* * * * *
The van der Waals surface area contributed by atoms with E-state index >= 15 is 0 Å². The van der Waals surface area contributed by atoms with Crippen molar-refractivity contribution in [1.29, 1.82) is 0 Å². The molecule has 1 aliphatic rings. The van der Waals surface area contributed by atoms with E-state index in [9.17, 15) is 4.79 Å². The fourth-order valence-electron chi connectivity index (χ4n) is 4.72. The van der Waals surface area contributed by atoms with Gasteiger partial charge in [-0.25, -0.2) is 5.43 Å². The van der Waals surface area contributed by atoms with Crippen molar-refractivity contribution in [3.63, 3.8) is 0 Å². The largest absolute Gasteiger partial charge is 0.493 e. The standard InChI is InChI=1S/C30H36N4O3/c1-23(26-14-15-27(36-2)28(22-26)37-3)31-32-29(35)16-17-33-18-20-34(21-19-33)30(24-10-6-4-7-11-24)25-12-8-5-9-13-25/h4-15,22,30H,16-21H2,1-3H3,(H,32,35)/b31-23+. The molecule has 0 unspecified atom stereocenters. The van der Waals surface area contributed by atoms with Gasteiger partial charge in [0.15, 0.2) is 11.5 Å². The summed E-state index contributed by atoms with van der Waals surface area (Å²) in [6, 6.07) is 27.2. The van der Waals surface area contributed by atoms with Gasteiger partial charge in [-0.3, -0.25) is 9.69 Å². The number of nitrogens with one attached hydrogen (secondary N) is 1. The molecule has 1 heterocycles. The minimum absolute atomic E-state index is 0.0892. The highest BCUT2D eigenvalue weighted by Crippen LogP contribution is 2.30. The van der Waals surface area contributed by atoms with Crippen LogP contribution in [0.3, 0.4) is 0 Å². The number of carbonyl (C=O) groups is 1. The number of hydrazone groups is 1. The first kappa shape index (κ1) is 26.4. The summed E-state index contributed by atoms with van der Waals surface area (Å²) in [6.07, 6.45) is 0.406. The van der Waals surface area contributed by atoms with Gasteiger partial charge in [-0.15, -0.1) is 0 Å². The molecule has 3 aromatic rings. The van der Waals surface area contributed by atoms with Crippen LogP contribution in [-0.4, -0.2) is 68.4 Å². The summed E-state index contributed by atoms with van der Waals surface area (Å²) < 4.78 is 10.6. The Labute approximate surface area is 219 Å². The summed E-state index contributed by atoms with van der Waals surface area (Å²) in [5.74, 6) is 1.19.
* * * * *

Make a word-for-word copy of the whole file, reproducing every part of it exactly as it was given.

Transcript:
The van der Waals surface area contributed by atoms with E-state index >= 15 is 0 Å². The van der Waals surface area contributed by atoms with Crippen molar-refractivity contribution in [1.29, 1.82) is 0 Å². The molecule has 1 aliphatic rings. The van der Waals surface area contributed by atoms with E-state index in [9.17, 15) is 4.79 Å². The fourth-order valence-electron chi connectivity index (χ4n) is 4.72. The van der Waals surface area contributed by atoms with Gasteiger partial charge in [-0.25, -0.2) is 5.43 Å². The van der Waals surface area contributed by atoms with Crippen molar-refractivity contribution in [3.63, 3.8) is 0 Å². The largest absolute Gasteiger partial charge is 0.493 e. The standard InChI is InChI=1S/C30H36N4O3/c1-23(26-14-15-27(36-2)28(22-26)37-3)31-32-29(35)16-17-33-18-20-34(21-19-33)30(24-10-6-4-7-11-24)25-12-8-5-9-13-25/h4-15,22,30H,16-21H2,1-3H3,(H,32,35)/b31-23+. The molecule has 0 unspecified atom stereocenters. The van der Waals surface area contributed by atoms with Gasteiger partial charge in [0.15, 0.2) is 11.5 Å². The summed E-state index contributed by atoms with van der Waals surface area (Å²) in [6, 6.07) is 27.2. The van der Waals surface area contributed by atoms with Gasteiger partial charge in [-0.3, -0.25) is 9.69 Å². The number of nitrogens with one attached hydrogen (secondary N) is 1. The molecule has 1 heterocycles. The minimum absolute atomic E-state index is 0.0892. The highest BCUT2D eigenvalue weighted by Crippen LogP contribution is 2.30. The van der Waals surface area contributed by atoms with Crippen LogP contribution in [0.3, 0.4) is 0 Å². The number of carbonyl (C=O) groups is 1. The number of hydrazone groups is 1. The first kappa shape index (κ1) is 26.4. The summed E-state index contributed by atoms with van der Waals surface area (Å²) in [6.07, 6.45) is 0.406. The van der Waals surface area contributed by atoms with Gasteiger partial charge in [-0.15, -0.1) is 0 Å². The molecule has 3 aromatic rings. The van der Waals surface area contributed by atoms with Crippen LogP contribution in [-0.4, -0.2) is 68.4 Å². The summed E-state index contributed by atoms with van der Waals surface area (Å²) < 4.78 is 10.6. The Labute approximate surface area is 219 Å². The summed E-state index contributed by atoms with van der Waals surface area (Å²) in [5.74, 6) is 1.19.